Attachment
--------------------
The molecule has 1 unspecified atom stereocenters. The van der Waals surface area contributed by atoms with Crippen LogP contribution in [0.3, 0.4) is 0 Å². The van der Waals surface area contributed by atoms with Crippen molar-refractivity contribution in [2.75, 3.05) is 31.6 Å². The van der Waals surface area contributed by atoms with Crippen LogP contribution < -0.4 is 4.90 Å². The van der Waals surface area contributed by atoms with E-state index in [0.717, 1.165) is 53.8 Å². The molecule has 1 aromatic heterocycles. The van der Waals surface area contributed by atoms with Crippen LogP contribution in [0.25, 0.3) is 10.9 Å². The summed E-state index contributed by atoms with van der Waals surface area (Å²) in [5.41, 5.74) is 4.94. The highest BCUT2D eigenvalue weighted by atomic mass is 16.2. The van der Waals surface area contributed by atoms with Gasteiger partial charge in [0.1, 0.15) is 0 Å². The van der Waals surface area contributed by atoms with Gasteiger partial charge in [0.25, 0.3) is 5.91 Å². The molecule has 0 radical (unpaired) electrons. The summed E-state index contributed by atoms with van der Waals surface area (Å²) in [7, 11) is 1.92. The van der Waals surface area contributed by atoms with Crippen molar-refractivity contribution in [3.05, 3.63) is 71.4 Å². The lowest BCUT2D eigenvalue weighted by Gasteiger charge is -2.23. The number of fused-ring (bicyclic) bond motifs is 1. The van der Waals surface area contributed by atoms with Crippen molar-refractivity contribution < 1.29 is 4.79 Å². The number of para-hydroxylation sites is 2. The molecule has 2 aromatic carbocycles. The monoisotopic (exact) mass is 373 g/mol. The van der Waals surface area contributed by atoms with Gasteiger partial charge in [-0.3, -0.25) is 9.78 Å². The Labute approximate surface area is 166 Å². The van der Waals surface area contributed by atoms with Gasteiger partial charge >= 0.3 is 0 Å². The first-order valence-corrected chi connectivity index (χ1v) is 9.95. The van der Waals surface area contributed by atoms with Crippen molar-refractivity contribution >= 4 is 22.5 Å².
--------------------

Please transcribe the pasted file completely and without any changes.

The molecule has 1 unspecified atom stereocenters. The van der Waals surface area contributed by atoms with Crippen LogP contribution in [0.3, 0.4) is 0 Å². The van der Waals surface area contributed by atoms with Crippen molar-refractivity contribution in [2.75, 3.05) is 31.6 Å². The van der Waals surface area contributed by atoms with Crippen LogP contribution < -0.4 is 4.90 Å². The van der Waals surface area contributed by atoms with E-state index in [0.717, 1.165) is 53.8 Å². The molecule has 1 aromatic heterocycles. The van der Waals surface area contributed by atoms with Crippen LogP contribution in [0.25, 0.3) is 10.9 Å². The summed E-state index contributed by atoms with van der Waals surface area (Å²) in [5.41, 5.74) is 4.94. The highest BCUT2D eigenvalue weighted by atomic mass is 16.2. The van der Waals surface area contributed by atoms with Gasteiger partial charge in [0.1, 0.15) is 0 Å². The van der Waals surface area contributed by atoms with Gasteiger partial charge in [0.25, 0.3) is 5.91 Å². The molecule has 0 radical (unpaired) electrons. The summed E-state index contributed by atoms with van der Waals surface area (Å²) in [7, 11) is 1.92. The van der Waals surface area contributed by atoms with Crippen molar-refractivity contribution in [3.05, 3.63) is 71.4 Å². The lowest BCUT2D eigenvalue weighted by Gasteiger charge is -2.23. The number of fused-ring (bicyclic) bond motifs is 1. The van der Waals surface area contributed by atoms with Crippen molar-refractivity contribution < 1.29 is 4.79 Å². The number of para-hydroxylation sites is 2. The molecule has 2 aromatic carbocycles. The monoisotopic (exact) mass is 373 g/mol. The van der Waals surface area contributed by atoms with Gasteiger partial charge in [-0.3, -0.25) is 9.78 Å². The Labute approximate surface area is 166 Å². The van der Waals surface area contributed by atoms with Gasteiger partial charge >= 0.3 is 0 Å². The first-order valence-corrected chi connectivity index (χ1v) is 9.95. The van der Waals surface area contributed by atoms with Crippen molar-refractivity contribution >= 4 is 22.5 Å².